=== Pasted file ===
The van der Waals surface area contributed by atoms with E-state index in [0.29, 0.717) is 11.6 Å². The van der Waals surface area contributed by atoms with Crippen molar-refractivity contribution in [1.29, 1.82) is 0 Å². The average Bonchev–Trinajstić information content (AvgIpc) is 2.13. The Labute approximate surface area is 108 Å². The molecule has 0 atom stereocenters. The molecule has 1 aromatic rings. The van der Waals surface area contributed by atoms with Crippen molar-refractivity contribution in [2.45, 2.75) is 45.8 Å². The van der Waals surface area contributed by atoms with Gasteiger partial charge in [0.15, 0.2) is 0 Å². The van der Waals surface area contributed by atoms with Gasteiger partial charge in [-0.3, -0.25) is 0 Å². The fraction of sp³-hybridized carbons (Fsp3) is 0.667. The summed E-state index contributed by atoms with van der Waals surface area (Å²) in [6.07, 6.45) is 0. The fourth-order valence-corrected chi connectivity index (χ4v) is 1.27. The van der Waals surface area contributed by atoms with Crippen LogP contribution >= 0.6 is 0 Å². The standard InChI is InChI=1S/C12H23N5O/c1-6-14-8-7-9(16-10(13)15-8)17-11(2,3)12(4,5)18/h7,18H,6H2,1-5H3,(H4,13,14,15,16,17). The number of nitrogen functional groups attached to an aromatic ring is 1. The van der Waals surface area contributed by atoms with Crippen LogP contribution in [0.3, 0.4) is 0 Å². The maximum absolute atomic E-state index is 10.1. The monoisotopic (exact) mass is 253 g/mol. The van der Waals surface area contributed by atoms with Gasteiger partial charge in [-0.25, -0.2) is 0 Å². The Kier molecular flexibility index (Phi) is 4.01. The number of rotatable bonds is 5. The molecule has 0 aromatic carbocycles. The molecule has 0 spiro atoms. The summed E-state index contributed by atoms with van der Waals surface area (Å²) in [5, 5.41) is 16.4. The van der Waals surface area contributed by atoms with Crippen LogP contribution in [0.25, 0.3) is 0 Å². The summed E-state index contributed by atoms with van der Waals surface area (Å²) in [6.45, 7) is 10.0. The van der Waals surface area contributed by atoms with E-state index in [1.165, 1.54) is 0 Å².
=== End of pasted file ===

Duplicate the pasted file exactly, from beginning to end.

The van der Waals surface area contributed by atoms with E-state index in [0.29, 0.717) is 11.6 Å². The van der Waals surface area contributed by atoms with Crippen molar-refractivity contribution in [1.29, 1.82) is 0 Å². The average Bonchev–Trinajstić information content (AvgIpc) is 2.13. The Labute approximate surface area is 108 Å². The molecule has 0 atom stereocenters. The molecule has 1 aromatic rings. The van der Waals surface area contributed by atoms with Crippen molar-refractivity contribution in [2.45, 2.75) is 45.8 Å². The van der Waals surface area contributed by atoms with Gasteiger partial charge in [0.15, 0.2) is 0 Å². The van der Waals surface area contributed by atoms with Gasteiger partial charge in [-0.3, -0.25) is 0 Å². The fraction of sp³-hybridized carbons (Fsp3) is 0.667. The summed E-state index contributed by atoms with van der Waals surface area (Å²) in [6.07, 6.45) is 0. The fourth-order valence-corrected chi connectivity index (χ4v) is 1.27. The van der Waals surface area contributed by atoms with Crippen LogP contribution >= 0.6 is 0 Å². The standard InChI is InChI=1S/C12H23N5O/c1-6-14-8-7-9(16-10(13)15-8)17-11(2,3)12(4,5)18/h7,18H,6H2,1-5H3,(H4,13,14,15,16,17). The number of nitrogen functional groups attached to an aromatic ring is 1. The van der Waals surface area contributed by atoms with Crippen LogP contribution in [0.3, 0.4) is 0 Å². The maximum absolute atomic E-state index is 10.1. The monoisotopic (exact) mass is 253 g/mol. The van der Waals surface area contributed by atoms with Gasteiger partial charge in [-0.25, -0.2) is 0 Å². The Kier molecular flexibility index (Phi) is 4.01. The number of rotatable bonds is 5. The molecule has 0 aromatic carbocycles. The molecule has 0 spiro atoms. The summed E-state index contributed by atoms with van der Waals surface area (Å²) in [5, 5.41) is 16.4. The van der Waals surface area contributed by atoms with Crippen LogP contribution in [0.25, 0.3) is 0 Å². The summed E-state index contributed by atoms with van der Waals surface area (Å²) in [6.45, 7) is 10.0. The van der Waals surface area contributed by atoms with E-state index in [1.165, 1.54) is 0 Å².